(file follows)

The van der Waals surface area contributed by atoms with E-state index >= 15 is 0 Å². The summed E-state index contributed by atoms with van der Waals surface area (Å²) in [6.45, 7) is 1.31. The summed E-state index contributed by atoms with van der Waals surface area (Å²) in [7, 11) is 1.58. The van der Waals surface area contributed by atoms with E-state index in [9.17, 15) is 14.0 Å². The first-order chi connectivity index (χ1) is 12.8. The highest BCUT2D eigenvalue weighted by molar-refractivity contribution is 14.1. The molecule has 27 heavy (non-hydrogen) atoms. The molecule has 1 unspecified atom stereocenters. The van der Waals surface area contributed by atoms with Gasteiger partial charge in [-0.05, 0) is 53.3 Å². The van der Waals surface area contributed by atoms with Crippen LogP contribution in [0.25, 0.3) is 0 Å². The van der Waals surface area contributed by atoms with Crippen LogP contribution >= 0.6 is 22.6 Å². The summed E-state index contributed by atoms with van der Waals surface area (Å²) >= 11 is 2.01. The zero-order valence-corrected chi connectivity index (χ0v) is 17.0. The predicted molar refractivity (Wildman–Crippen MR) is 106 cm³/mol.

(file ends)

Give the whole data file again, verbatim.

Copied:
The van der Waals surface area contributed by atoms with E-state index >= 15 is 0 Å². The summed E-state index contributed by atoms with van der Waals surface area (Å²) in [6.45, 7) is 1.31. The summed E-state index contributed by atoms with van der Waals surface area (Å²) in [7, 11) is 1.58. The van der Waals surface area contributed by atoms with E-state index in [9.17, 15) is 14.0 Å². The first-order chi connectivity index (χ1) is 12.8. The highest BCUT2D eigenvalue weighted by molar-refractivity contribution is 14.1. The molecule has 27 heavy (non-hydrogen) atoms. The molecule has 1 unspecified atom stereocenters. The van der Waals surface area contributed by atoms with Gasteiger partial charge in [-0.05, 0) is 53.3 Å². The van der Waals surface area contributed by atoms with Crippen LogP contribution in [0.25, 0.3) is 0 Å². The van der Waals surface area contributed by atoms with Crippen LogP contribution >= 0.6 is 22.6 Å². The summed E-state index contributed by atoms with van der Waals surface area (Å²) >= 11 is 2.01. The zero-order valence-corrected chi connectivity index (χ0v) is 17.0. The predicted molar refractivity (Wildman–Crippen MR) is 106 cm³/mol.